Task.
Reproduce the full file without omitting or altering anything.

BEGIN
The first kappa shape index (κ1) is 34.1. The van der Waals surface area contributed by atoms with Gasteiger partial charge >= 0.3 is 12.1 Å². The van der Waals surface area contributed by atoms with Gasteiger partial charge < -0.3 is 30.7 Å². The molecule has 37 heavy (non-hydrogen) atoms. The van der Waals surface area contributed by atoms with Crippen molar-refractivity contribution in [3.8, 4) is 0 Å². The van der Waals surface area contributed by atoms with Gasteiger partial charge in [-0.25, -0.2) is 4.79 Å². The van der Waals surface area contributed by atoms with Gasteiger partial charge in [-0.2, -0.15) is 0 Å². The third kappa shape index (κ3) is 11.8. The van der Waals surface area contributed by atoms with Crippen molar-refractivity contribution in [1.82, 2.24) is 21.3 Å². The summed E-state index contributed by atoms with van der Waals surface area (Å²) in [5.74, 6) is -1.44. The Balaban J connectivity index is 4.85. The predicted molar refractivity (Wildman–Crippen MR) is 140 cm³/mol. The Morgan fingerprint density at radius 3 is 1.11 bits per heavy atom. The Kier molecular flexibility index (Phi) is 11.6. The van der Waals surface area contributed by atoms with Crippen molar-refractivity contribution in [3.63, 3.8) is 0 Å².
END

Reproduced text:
The first kappa shape index (κ1) is 34.1. The van der Waals surface area contributed by atoms with Gasteiger partial charge >= 0.3 is 12.1 Å². The van der Waals surface area contributed by atoms with Gasteiger partial charge < -0.3 is 30.7 Å². The molecule has 37 heavy (non-hydrogen) atoms. The van der Waals surface area contributed by atoms with Crippen molar-refractivity contribution in [3.8, 4) is 0 Å². The van der Waals surface area contributed by atoms with Gasteiger partial charge in [-0.25, -0.2) is 4.79 Å². The van der Waals surface area contributed by atoms with Gasteiger partial charge in [-0.2, -0.15) is 0 Å². The third kappa shape index (κ3) is 11.8. The van der Waals surface area contributed by atoms with Crippen molar-refractivity contribution in [1.82, 2.24) is 21.3 Å². The summed E-state index contributed by atoms with van der Waals surface area (Å²) in [5.74, 6) is -1.44. The Balaban J connectivity index is 4.85. The predicted molar refractivity (Wildman–Crippen MR) is 140 cm³/mol. The Morgan fingerprint density at radius 3 is 1.11 bits per heavy atom. The Kier molecular flexibility index (Phi) is 11.6. The van der Waals surface area contributed by atoms with Crippen molar-refractivity contribution in [3.63, 3.8) is 0 Å².